Courses of Study
The section on Course Descriptions contains an alphabetical listing of all disciplines in the College and a description of all course offerings. The figures in parentheses denote the number of semester hours of credit for that course.
Course offerings are listed under the division of instruction in which they are taught. The courses are identified by course number, course title, and credit hours. Course numbers have no reference to the semester in which the courses are taught. The College reserves the right to alter the course offering of any discipline, and the right to alter any specific course in the catalog without notice.
The Class Schedule can be seen on our website at www.volstate.edu a few months prior to the opening of each semester. It contains a listing of the specific courses to be offered, with the time, place, and instructor in charge of each section. It also contains special announcements concerning registration procedures. The College reserves the right to make changes in any schedule prior to or during registration.
In addition to the credit courses of study, the College offers a wide variety of non-credit courses through the Division of Continuing Education and Economic Development. These offerings are as diverse as the population they serve and are reviewed regularly to update content and topics to meet the ever changing needs, interests, and expectations of the community and workforce. As a result of the updates, a listing of courses and course descriptions are not included in this catalog. Course listings and descriptions are provided in a printed and/or online schedule of classes each term.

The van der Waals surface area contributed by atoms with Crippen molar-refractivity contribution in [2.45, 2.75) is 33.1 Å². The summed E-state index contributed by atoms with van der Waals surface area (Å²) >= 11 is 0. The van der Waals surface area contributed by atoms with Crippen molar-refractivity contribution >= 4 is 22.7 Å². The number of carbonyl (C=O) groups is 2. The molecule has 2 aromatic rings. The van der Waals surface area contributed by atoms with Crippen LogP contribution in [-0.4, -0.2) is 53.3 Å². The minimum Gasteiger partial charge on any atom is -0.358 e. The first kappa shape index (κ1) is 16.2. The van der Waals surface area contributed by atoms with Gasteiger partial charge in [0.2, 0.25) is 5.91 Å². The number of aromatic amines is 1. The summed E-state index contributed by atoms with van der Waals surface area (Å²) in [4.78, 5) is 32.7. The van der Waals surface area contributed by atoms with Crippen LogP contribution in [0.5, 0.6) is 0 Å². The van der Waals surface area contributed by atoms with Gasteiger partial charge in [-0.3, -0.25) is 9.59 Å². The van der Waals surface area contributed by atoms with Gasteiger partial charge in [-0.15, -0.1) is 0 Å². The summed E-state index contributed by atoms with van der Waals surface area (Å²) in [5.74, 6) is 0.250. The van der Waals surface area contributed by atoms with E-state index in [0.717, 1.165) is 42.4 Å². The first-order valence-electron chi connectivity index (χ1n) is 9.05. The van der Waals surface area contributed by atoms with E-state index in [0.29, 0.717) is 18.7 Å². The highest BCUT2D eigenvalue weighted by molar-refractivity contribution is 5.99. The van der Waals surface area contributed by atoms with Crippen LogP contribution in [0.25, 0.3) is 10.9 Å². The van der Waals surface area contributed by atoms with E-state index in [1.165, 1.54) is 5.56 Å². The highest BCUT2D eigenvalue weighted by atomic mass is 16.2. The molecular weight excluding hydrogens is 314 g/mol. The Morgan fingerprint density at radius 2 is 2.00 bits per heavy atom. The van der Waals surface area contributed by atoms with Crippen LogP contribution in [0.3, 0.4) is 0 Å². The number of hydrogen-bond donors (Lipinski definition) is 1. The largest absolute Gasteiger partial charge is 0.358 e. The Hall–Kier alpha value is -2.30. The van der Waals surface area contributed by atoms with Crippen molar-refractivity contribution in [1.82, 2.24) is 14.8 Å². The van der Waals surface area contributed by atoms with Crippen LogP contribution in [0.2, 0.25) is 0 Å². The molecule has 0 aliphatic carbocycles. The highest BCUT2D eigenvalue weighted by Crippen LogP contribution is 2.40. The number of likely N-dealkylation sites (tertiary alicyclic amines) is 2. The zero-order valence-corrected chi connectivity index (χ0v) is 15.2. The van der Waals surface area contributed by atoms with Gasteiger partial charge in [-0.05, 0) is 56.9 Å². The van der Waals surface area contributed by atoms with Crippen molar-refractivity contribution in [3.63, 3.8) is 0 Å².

Non-credit subject matter ranges from arts and crafts, home improvement, computer training, workplace skills, leisure-time activities, financial matters, dance and exercise, management, technical training, Six Sigma, lean manufacturing, etc. Successful completion of non-credit courses earns nationally recognized CEU credits.
The placement of a student in any given college-level course will depend upon his/her having met certain prerequisites for that particular course. Fulfillment of prerequisites for any given course will be established on the basis of achievement in the corresponding high school course, the achievement on the related section of the ACT, and/or the achievement on the other tests administered by the College during registration procedures for applicants. The placement procedures are designed to help guide the enrolling student into courses commensurate with his/her ability.
Descriptions of courses offered by the College are listed alphabetically according to subject area. The descriptions include (1) a subject area abbreviation/three or four letters (e. g. MUS for MUSIC or ENGL for English), (2) a course identification number, (3) a short title, (4) semester hours of credit (in parentheses), (5) a brief content description, (6) whether or not a laboratory is included, (7) prerequisite or co-requisite courses (if any).
Courses numbered 001 to 0999 are developmental/Learning Support; courses numbered 100 to 1999 are freshman level; courses numbered 200 to 2999 are sophomore level. Some course numbers may be followed by a letter. This indicates some special aspect of the course. The current letter designations used and their meanings are:
D = Dual listed course (Identical course and course number are also listed in another discipline.) This designation takes precedence over other letters.
T = Topical or Selected Topics course; content varies; course often has variable credit. See catalog description for specifics.
C = Course is an Allied Health Clinical Experience.
P = Course is a Practicum course.
S = Special Interest Courses
♦ = Course can be used to meet Minimum General Education Core requirements.
Courses that are designated primarily for vocational/career programs have been designated by an asterisk (*) following the course number. A number of these courses are accepted as transfer credit by some colleges and universities, but that decision is made by the receiving institution. These courses are collegiate level work, but they have been developed with a purpose other than being university parallel courses.